1 Introduction

The price of cultural goods has often been raised in public debate as one of the reasons why individuals resort to illicit downloading instead of legitimate purchases (often referred to as digital piracyFootnote 1), see for example a report by AACU.Footnote 2 Lysonski and Durvasula (2008) went as far as to claim that the so-called Generation Y is permissive of piracy because they consider themselves victims of music prices being artificially inflated by the industry. However, to the best of our knowledge, the very notion of “high price” is not academically defined and this relationship has not been verified in the earlier literature, see, e.g., meta-analyses by Liebowitz (2016) and Hardy et al. (2018). Moreover, a “high price” need not be viewed as an unfair or unjust price. Indeed, it appears that the literature has analyzed thoroughly the link between price and willingness to buy a cultural good (see, e.g., Hinduja 2003; Kwong et al. 2003; Al-Rafee and Cronan 2006; Higgins et al. 2008) with less attention devoted to the choices of alternative methods of acquisition. This paper reports results from a field experiment on the relationship between the experience of unfair pricing in the case of cultural goods and acquiring cultural goods from unauthorized sources.

Plausibly, when the price for a cultural good is viewed as unfairly high, it may reduce the sense of guilt associated with digital piracy. Such a pattern is theoretically founded in psychological reactance theory (Brehm and Brehm 1981). Alternatively, paying such a high price (and thus contributing to the creation of cultural goods) may provide a moral “license” for downloading from illicit sources in the future, or “cleanse” the perpetrator afterward (Carlsmith and Gross 1969; Tetlock et al. 2000). Naturally, heterogeneity is to be expected, with some individuals seeking moral justification for their actions and others being generally less concerned with the ethical aspects of downloading cultural content from unauthorized sources. Moreover, with moral licensing/cleansing, some individuals may report lower willingness to utilize unauthorized sources in the future and accept higher prices as penance for prior violations of copyright. In the light of this individual heterogeneity and given the ambiguous insights from theory, it is no longer obvious that the perception of price fairness correlates strongly with illicit downloading. It is our objective in this paper to put this mechanism to an empirical test. We formulate the following hypothesis:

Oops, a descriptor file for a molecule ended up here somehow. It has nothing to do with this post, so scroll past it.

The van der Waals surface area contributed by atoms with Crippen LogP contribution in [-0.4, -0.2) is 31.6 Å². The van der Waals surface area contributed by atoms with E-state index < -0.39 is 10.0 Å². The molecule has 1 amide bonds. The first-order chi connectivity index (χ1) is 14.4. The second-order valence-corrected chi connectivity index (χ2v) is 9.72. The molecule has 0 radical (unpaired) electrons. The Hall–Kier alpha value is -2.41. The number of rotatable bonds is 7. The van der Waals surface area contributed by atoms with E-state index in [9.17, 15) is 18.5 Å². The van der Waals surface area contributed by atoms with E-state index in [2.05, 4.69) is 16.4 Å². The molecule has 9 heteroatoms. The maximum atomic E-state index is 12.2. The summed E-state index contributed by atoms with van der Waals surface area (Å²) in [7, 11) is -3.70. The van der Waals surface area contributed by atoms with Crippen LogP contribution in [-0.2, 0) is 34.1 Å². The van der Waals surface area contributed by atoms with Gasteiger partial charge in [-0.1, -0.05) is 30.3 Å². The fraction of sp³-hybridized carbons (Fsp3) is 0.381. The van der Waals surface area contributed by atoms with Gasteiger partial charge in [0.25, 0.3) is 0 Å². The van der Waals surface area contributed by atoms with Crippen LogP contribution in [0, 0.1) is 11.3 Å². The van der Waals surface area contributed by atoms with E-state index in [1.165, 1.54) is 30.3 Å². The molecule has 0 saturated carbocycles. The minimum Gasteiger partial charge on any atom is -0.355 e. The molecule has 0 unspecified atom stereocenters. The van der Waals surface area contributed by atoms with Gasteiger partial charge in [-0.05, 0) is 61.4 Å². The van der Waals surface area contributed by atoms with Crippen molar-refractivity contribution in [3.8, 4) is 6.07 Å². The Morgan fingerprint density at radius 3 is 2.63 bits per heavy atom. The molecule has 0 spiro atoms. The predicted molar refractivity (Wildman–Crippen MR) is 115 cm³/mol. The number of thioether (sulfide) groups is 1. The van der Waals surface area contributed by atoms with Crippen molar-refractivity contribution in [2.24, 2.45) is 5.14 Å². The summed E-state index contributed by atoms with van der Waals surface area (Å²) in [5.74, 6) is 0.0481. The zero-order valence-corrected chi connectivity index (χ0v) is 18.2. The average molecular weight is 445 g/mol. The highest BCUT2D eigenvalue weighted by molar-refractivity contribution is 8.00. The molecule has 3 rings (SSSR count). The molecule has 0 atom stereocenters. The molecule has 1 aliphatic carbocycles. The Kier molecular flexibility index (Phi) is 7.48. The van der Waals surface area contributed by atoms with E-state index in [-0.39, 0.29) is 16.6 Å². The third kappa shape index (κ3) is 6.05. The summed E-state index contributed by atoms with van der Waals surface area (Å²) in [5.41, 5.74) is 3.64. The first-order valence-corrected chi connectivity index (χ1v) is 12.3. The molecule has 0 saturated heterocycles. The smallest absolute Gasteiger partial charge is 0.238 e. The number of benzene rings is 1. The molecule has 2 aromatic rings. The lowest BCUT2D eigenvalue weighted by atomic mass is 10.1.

Experience of unfair prices is positively associated with unauthorized downloading of cultural goods.

We test this hypothesis in a field experiment, where we elicit engagement in digital piracy and experience of price unfairness with respect to the electronic books (ebooks). The literature is not clear on how to measure price fairness, so in the experiment we employ the alternative approaches. Since measuring the propensity to acquire content from unauthorized sources is a challenge due to potential underreporting, we employ an experimental method, Bayesian truth serum, utilized to incentivize truthful responses to sensitive questions (Prelec 2004).Footnote 3